So, what does this all mean? For me, it means that if all I had in my larder was black coffee, liquorice and tomatoes I'd be very slender and have no need for SP!!! Seriously, though, it means that the usefulness of reading other people's blogs is beyond question. Throughout this journey we help each other to 'know thyself' and come to terms with what works, what doesn't, what are 'red light' foods and how to come to terms with it all.

Thank you and bless you!

emoticon emoticon emoticon

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ARLENE_MOVES 5/7/2012 7:27AM

    Bread - in fact, any wheat product doesn't bother me when I see it. Don't crave it either. Plus, no desire to partake at all. I think, however, if I started in on it, I wouldn't stop!

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BEAGLEMAMA2 5/7/2012 6:18AM

    I don't know what kind of wheat they use...I know that its Certified Organic Grains. Ezekiel 4:9 is All natural-no preservatives. It claims to be the original flourless sprouted grain bread.
The website is www.ppnr.org. This is what is says on the package:

"The miracles of the sprouts...
Different frommost breads today, this unique bread is made from freshly sprouted LIVE grains and contains absolutely no flour. WE believe in sprouting the grains we use in our breads because sprouting is the best way to release all the vital nutrients stored in whole grains*

To unlock this dormant food energy, maximize nutrition and flovor, we add just the right amount of water to healthy whole organically grown grains which are already bursting with nutrients. Beneficial enzymes are activated which cause the grains to sprout and become a living food. OUr exclusive sprouting process not only significantly increases vitamins, but also causes a natural change that allows the protein and carbohydrates to be assimilated by the body more efficiently. And even better still,our exclusive baking process preserves these valuable nutrients and rretains the important natural fiber and bran.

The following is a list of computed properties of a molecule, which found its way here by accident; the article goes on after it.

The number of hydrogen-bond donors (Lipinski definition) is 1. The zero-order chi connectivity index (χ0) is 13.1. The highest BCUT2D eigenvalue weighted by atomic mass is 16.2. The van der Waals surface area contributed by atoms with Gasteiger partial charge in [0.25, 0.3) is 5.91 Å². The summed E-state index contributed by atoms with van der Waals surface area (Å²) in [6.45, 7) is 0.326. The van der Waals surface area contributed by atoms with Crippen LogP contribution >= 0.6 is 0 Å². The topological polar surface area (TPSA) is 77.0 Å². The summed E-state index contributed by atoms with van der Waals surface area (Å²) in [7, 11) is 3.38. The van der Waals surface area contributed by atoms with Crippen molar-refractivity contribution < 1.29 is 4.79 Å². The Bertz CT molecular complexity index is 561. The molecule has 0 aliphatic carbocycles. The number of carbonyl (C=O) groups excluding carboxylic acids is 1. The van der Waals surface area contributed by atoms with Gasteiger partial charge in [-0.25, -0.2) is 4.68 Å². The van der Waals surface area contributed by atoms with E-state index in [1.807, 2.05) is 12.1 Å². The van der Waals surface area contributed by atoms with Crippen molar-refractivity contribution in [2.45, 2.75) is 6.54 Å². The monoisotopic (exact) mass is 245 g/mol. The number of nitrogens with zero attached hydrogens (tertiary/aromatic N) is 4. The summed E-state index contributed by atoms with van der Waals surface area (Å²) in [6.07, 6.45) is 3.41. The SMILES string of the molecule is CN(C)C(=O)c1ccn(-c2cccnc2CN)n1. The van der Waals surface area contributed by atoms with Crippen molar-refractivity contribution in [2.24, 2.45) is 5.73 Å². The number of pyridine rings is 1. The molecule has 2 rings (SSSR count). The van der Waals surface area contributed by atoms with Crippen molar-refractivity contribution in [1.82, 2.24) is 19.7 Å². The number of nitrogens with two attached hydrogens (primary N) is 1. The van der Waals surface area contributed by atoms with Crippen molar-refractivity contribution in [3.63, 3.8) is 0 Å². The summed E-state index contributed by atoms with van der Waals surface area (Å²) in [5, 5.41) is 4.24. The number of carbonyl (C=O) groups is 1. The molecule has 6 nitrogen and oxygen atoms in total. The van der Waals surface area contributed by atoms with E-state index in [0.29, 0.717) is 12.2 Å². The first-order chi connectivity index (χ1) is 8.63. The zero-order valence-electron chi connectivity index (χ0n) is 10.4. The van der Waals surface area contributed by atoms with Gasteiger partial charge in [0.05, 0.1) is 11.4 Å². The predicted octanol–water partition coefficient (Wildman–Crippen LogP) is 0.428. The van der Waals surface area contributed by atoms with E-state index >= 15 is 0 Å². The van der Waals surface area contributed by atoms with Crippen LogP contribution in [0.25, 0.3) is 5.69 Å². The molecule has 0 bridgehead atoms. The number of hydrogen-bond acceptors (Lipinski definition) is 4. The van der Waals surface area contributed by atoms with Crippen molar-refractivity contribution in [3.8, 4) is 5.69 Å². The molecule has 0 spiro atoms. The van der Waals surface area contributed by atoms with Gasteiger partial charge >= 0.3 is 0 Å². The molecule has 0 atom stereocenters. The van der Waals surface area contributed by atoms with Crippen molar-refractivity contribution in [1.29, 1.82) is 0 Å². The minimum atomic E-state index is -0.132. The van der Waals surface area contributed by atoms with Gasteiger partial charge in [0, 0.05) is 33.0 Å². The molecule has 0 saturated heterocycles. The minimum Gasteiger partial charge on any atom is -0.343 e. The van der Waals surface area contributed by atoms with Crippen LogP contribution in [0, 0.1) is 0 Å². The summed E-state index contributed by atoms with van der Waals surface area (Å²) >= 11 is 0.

You can see, taste, and smell the LIVE GRAIN DIFFERENCE! of Food For Life breads. As nutritutious as they are delicious, Food For LIfe breads are the substance of a meal-not just something that holds a sandwich together. See the difference fresh sprouts really make.

So when you're looking for nutrition in bread, reach for the sprouted grain breads from Food For Life and partake of the miracle. Your body and taste buds will know the difference!"

*source: price-pottenger nutrition foundation

I copied that off the back of the bread package.

If you look for it it is in the frozen food isle with the other frozen bread!

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GRACEMCDOG 5/6/2012 10:41PM